Methanol-Fueled Ships Require New Fire Safety Measures, New Study Shows

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While the growing interest in methanol-fueled vessels has been growing exponentially as a means of addressing the emissions, new fire safety research reports that the existing fire-fighting methodologies and regulations are not yet ready for methanol vessels.

Per Survitec, which had conducted exhaustive fire tests on the dual-fuel marine engines with diesel oil (abbreviated as the DO) and methanol, existing fire-fighting methods used for extinguishing the machinery space spray and pool fires on conventionally fueled vessels are not adequate when dealing with methanol-based fires.

The tests also confirmed that traditional water mist fire suppression models do not perform as expected on methanol pool and methanol spray fires, explained Michal Sadzynski, the Product Manager of Water Mist Systems at Survitec. Methanol fires are much more aggressive than fires involving conventional hydrocarbon fuels.

Methanol fires tend to have physicochemical properties, so they cannot be extinguished quickly or with the same approach.

Methanol is methyl alcohol (CH3OH). It burns differently than hydrocarbon fuels and has a significantly lower flashpoint of 12°C, per Survitec. They have also reported that the testing has discovered that when the water mist systems are highly effective in absorbing the heat and displacing the oxygen on diesel fires, they do not produce the same results on methanol fires.

Survitec says the concern regarding fire-fighting and protocols may be particularly significant as the shipping industry starts considering converting existing vessels to methanol. At the moment, there are only a relatively few methanol-fueled vessels in service, with a key focus on new builds specifically designed for alternative fuel.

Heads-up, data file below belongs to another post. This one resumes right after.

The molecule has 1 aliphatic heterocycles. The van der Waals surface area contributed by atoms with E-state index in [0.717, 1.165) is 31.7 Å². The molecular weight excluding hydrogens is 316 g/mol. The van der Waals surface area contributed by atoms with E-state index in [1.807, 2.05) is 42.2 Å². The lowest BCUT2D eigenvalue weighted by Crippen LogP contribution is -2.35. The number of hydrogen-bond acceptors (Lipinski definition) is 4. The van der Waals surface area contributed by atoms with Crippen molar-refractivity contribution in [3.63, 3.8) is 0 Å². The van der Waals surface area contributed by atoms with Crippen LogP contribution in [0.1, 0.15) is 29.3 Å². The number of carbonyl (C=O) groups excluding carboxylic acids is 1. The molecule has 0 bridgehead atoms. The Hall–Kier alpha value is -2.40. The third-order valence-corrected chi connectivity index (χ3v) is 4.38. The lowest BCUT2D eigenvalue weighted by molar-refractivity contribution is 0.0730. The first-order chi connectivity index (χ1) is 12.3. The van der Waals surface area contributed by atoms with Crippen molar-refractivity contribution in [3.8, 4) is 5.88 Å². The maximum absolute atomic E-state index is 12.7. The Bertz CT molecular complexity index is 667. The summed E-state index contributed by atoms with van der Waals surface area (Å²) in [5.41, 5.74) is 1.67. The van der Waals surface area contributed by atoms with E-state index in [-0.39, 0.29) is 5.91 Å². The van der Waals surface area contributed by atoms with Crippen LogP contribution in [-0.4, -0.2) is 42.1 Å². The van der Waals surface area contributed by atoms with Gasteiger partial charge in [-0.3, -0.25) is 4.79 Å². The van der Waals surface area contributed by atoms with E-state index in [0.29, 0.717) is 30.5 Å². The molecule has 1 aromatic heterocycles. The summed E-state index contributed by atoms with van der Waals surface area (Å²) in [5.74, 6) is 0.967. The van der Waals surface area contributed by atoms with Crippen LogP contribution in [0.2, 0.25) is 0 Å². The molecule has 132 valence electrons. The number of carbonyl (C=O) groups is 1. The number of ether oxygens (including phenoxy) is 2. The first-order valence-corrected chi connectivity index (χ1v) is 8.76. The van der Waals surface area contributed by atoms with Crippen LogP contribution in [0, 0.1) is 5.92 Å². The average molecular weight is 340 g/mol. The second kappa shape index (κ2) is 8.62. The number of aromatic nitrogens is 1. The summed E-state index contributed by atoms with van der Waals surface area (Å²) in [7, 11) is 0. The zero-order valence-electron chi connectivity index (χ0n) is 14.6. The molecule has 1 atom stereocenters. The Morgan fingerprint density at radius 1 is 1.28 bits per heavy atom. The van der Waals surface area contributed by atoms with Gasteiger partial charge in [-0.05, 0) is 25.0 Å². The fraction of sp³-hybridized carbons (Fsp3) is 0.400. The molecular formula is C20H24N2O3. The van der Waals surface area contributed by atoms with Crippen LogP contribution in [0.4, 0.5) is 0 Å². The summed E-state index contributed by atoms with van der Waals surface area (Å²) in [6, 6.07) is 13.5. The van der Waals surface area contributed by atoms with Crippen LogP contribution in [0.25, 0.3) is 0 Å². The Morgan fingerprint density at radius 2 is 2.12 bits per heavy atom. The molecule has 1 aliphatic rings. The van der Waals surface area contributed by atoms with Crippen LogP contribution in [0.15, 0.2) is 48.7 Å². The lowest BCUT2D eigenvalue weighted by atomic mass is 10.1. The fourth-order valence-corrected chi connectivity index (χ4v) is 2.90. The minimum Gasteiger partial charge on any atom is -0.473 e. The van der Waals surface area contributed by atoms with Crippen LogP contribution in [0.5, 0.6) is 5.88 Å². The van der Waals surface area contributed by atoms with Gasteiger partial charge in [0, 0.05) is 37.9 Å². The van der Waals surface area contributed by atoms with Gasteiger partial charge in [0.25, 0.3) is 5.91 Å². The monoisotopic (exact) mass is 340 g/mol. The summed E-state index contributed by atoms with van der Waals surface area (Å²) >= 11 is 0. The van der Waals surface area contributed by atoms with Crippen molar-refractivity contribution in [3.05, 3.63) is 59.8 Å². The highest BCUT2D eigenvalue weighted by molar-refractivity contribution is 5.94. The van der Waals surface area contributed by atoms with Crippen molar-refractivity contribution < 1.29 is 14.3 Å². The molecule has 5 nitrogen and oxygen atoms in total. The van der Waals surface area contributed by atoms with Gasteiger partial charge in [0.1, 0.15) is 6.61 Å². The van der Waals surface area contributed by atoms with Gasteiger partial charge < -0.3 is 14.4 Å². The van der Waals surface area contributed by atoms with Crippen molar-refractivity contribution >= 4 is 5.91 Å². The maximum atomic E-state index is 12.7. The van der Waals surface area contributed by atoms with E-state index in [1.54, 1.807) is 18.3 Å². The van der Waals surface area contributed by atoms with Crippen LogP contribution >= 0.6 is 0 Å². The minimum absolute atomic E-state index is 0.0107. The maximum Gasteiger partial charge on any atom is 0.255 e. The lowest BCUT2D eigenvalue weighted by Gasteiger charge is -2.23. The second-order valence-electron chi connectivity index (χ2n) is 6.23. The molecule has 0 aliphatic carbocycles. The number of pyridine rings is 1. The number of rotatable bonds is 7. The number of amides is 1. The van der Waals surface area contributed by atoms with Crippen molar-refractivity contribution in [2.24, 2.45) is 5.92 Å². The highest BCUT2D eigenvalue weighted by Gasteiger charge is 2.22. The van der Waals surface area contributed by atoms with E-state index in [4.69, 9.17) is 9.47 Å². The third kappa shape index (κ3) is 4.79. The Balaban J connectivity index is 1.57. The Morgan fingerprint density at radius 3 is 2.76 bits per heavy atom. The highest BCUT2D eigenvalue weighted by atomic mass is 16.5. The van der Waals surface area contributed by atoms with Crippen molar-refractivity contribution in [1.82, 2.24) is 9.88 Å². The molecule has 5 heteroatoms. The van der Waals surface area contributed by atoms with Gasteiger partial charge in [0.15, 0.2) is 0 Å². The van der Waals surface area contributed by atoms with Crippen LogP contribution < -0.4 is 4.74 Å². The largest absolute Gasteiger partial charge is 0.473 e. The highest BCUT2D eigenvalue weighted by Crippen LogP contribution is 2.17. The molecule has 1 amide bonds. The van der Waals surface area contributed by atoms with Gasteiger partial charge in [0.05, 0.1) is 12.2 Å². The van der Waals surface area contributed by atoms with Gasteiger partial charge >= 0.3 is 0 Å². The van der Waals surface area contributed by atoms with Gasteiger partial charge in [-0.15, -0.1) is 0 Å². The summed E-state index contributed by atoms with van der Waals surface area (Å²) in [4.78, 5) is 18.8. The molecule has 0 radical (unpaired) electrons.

Now, the industry is starting to explore retrofits. Maersk, for instance, has also scheduled the first-ever refit of a huge containership for the summer in a demonstration assignment to take a decade-old vessel that operates on traditional fuels and convert it for dual-fuel methanol operations.

According to the firm, the testing results demonstrate that if existing vessels are retrofitted to operate on methanol, they will need to overhaul and entirely redesign the fixed fire-fighting model.

Sadzynski explained that the tests reflect that the standard discharge devices don’t properly extinguish methanol pool fires in the confined bilge area. He also cites that, as an instance of the issues, the range required for nozzle installation height is significantly lower than that needed to put out a diesel fire. The hour needs to completely reimagine nozzle spacing, placement, and other factors to make water mist suppression effective on the methanol.

Survitec also highlights that while some fire safety regulations and testing standards exist for diesel fuels, precise test mechanisms for alcohol-based fuels such as ethanol and methanol have yet to be developed. According to Sadzynski, this is believed to be a high-risk scenario that requires immediate action.

The firm has been calling on regulators and stakeholders to address methanol’s fire risks and create standards, new testing protocols, and updated stringent safety regulations for methanol.

Reference: Marine Link

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Marine Insight News Network is a premier source for up-to-date, comprehensive, and insightful coverage of the maritime industry. Dedicated to offering the latest news, trends, and analyses in shipping, marine technology, regulations, and global maritime affairs, Marine Insight News Network prides itself on delivering accurate, engaging, and relevant information.

About Author

Marine Insight News Network is a premier source for up-to-date, comprehensive, and insightful coverage of the maritime industry. Dedicated to offering the latest news, trends, and analyses in shipping, marine technology, regulations, and global maritime affairs, Marine Insight News Network prides itself on delivering accurate, engaging, and relevant information.

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